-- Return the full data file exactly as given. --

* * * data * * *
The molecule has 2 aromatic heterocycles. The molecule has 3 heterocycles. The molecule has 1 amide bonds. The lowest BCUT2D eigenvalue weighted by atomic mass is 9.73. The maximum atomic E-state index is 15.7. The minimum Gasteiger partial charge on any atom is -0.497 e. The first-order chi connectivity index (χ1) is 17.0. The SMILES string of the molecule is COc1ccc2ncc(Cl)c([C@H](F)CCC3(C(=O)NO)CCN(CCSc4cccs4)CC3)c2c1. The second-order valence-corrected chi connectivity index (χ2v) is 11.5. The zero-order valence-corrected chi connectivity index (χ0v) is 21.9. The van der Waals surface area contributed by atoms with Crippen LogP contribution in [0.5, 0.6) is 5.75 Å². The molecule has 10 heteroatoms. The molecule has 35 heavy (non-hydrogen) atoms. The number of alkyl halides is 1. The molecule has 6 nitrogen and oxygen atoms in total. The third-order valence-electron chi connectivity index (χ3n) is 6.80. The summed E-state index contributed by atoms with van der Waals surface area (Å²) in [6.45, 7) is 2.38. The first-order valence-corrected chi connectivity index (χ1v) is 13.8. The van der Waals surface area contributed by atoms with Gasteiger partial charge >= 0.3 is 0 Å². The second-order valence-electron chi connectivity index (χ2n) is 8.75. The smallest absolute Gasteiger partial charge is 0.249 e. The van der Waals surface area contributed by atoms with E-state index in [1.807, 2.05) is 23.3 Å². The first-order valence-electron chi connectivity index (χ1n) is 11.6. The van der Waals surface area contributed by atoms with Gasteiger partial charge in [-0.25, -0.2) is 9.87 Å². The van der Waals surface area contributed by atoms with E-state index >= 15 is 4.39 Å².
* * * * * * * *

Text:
The molecule has 2 aromatic heterocycles. The molecule has 3 heterocycles. The molecule has 1 amide bonds. The lowest BCUT2D eigenvalue weighted by atomic mass is 9.73. The maximum atomic E-state index is 15.7. The minimum Gasteiger partial charge on any atom is -0.497 e. The first-order chi connectivity index (χ1) is 17.0. The SMILES string of the molecule is COc1ccc2ncc(Cl)c([C@H](F)CCC3(C(=O)NO)CCN(CCSc4cccs4)CC3)c2c1. The second-order valence-corrected chi connectivity index (χ2v) is 11.5. The zero-order valence-corrected chi connectivity index (χ0v) is 21.9. The van der Waals surface area contributed by atoms with Crippen LogP contribution in [0.5, 0.6) is 5.75 Å². The molecule has 10 heteroatoms. The molecule has 35 heavy (non-hydrogen) atoms. The number of alkyl halides is 1. The molecule has 6 nitrogen and oxygen atoms in total. The third-order valence-electron chi connectivity index (χ3n) is 6.80. The summed E-state index contributed by atoms with van der Waals surface area (Å²) in [6.45, 7) is 2.38. The first-order valence-corrected chi connectivity index (χ1v) is 13.8. The van der Waals surface area contributed by atoms with Gasteiger partial charge >= 0.3 is 0 Å². The second-order valence-electron chi connectivity index (χ2n) is 8.75. The smallest absolute Gasteiger partial charge is 0.249 e. The van der Waals surface area contributed by atoms with E-state index in [1.807, 2.05) is 23.3 Å². The first-order valence-electron chi connectivity index (χ1n) is 11.6. The van der Waals surface area contributed by atoms with Gasteiger partial charge in [-0.25, -0.2) is 9.87 Å². The van der Waals surface area contributed by atoms with E-state index >= 15 is 4.39 Å².